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Ed Vaizey to Oversee UK NGA Broadband and Digital Economy Act Rollout

Posted: 21st May, 2010 By: MarkJ
ed vaizey mpThe new coalition government, which is a mix of Conservative and Liberal Democrat party members, has officially made Ed Vaizey MP responsible for implementation of the controversial Digital Economy Act (DEA) and rollout of "superfast" Next Generation Access (NGA) broadband ISP services around the UK.

Vaizey is now the Minister for Culture, Communications and Creative Industries, with joint responsibility as a Minister in the Department for Business, Innovation and Skills (BIS). Jeremy Hunt, the secretary of state for Culture, Olympics, Media and Sport (DCMS), will oversee everything.

The news follows yesterdays publication of a finalised coalition agreement, which also saw the Conservative Party's plan for supporting superfast broadband deployment being officially adopted (here). The government wants BT and other infrastructure providers to open access into their underground cable ducts. They will also use part of the BBC's TV Licence fee to fund a wider superfast broadband rollout.

We note that the final agreement makes no mention of the Universal Service Commitment (USC), which promised to deliver a minimum broadband speed of at least 2Mbps to everybody in the UK by 2012. The previous Labour government claimed to have already set aside £200m+ for the project, which had cross party support.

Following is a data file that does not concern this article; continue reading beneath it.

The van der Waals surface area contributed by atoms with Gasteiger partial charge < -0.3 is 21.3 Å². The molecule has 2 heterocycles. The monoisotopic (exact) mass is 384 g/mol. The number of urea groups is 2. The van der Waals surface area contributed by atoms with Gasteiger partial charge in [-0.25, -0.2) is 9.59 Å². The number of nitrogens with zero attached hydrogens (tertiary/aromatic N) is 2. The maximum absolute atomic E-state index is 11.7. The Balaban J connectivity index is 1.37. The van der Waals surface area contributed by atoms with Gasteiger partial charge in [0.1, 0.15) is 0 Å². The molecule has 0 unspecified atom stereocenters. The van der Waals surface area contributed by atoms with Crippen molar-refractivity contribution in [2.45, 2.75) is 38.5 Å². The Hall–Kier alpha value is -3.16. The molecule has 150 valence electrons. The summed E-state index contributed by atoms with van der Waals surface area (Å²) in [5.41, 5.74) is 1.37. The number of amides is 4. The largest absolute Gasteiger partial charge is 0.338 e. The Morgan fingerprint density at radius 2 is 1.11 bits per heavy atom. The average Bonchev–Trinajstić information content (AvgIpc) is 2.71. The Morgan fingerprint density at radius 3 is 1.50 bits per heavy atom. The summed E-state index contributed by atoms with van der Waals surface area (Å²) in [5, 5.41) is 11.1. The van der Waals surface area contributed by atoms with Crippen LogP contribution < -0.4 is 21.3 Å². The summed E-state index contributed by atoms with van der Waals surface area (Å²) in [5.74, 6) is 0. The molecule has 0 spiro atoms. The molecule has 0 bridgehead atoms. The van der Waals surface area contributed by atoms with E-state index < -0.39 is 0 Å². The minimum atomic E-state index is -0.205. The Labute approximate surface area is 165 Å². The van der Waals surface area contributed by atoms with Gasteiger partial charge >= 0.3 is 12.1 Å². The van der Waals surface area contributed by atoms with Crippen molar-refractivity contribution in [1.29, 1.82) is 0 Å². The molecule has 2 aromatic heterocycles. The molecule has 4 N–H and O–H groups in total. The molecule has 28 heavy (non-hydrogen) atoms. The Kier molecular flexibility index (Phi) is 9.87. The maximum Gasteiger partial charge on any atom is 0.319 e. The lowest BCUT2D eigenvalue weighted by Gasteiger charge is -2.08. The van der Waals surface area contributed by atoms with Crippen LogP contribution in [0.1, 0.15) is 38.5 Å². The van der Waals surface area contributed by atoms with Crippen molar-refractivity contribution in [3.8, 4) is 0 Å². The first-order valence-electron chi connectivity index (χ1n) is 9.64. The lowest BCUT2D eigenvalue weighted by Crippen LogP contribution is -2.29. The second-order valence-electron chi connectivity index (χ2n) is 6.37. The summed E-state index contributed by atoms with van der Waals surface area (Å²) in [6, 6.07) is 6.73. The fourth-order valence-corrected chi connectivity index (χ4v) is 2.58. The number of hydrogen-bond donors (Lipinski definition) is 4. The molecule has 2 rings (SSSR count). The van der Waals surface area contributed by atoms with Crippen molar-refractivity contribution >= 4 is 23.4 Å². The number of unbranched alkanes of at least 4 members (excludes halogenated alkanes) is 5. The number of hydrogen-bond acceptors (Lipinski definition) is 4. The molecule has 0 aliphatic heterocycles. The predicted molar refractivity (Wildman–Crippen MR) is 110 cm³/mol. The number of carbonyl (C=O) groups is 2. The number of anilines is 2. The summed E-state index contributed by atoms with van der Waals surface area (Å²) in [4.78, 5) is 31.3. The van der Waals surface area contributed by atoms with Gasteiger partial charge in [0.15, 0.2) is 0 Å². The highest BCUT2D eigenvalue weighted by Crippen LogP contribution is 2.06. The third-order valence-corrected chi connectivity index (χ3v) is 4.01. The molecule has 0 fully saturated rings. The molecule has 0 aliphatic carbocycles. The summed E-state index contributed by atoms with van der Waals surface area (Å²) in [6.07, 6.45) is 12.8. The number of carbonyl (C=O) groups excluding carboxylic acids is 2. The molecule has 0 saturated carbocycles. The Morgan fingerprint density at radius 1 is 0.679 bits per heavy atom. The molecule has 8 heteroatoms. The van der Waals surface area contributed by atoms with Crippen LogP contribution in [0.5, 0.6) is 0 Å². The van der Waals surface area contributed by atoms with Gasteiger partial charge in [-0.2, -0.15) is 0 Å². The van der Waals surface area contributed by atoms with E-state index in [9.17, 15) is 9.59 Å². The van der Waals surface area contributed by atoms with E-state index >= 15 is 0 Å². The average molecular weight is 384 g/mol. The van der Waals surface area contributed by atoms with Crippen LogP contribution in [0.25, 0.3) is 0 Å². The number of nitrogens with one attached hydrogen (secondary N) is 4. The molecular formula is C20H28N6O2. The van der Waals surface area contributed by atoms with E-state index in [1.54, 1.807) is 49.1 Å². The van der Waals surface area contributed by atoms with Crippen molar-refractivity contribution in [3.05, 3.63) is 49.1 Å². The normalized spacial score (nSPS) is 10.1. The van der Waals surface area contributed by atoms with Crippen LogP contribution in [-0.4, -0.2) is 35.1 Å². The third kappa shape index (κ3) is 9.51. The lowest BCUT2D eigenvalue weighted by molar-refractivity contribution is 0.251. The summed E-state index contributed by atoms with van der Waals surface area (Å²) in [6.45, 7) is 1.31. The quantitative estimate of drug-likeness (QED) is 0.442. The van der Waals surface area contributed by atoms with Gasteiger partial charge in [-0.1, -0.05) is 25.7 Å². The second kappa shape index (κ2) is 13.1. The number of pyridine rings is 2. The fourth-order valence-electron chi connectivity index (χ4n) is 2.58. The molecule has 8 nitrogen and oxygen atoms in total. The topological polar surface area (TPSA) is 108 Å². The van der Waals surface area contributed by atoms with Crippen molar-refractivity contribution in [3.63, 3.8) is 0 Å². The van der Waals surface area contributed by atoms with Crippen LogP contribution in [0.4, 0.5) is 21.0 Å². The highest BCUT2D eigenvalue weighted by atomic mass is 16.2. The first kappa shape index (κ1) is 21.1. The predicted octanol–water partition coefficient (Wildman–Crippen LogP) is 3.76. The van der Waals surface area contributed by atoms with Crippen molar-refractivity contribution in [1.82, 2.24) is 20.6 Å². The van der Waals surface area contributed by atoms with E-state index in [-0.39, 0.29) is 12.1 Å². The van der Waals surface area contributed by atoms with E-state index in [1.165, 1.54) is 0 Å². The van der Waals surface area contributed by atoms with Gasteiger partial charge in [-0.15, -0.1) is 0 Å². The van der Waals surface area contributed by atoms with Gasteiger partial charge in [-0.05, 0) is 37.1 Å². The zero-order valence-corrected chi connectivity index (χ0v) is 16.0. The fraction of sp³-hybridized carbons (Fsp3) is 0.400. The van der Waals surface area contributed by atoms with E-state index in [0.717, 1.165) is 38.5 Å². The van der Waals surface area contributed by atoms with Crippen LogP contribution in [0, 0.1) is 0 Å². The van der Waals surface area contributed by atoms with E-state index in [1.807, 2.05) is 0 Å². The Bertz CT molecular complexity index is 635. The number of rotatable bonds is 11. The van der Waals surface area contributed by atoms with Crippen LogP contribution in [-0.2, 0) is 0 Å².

Worryingly a government spokesman could not confirm to us whether the USC had been scrapped! That could spell serious trouble for Satellite operators who have been investing millions in the hope of a favourable outcome. It's unclear whether any of the initiatives to open up and re-farm existing radio spectrum for use by Mobile Broadband operators will be impacted.

Finally both Ed Vaizey and Jeremy Hunt will effectively be responsible for the Digital Economy Act (DEA), which was rushed into law as part of the pre-election "wash-up" process. Hunt had previously criticised the bill for being "weak, dithering and incompetent", before promising to review the act if the Conservatives got into power. Sadly both Vaizey and Hunt ultimately voted in favour of its final form.

Practical Liberal Democrat opposition to the Act appears to be evaporating as no mention of their promised repeal was stated in the final coalition agreement. Yesterday Hunt confirmed that there were no plans to repeal the act, instead indicating that the government wanted to see if it worked first before taking further action.

However rules to impose internet/website blocking (filtering) are still effectively on-hold as part of a separate parliamentary process, which was a Labour concession to get the Act pushed through. We suspect that this will not return, although the final act's wording still appears extremely ambiguous and does also allow customers to be cut-off from their ISP.
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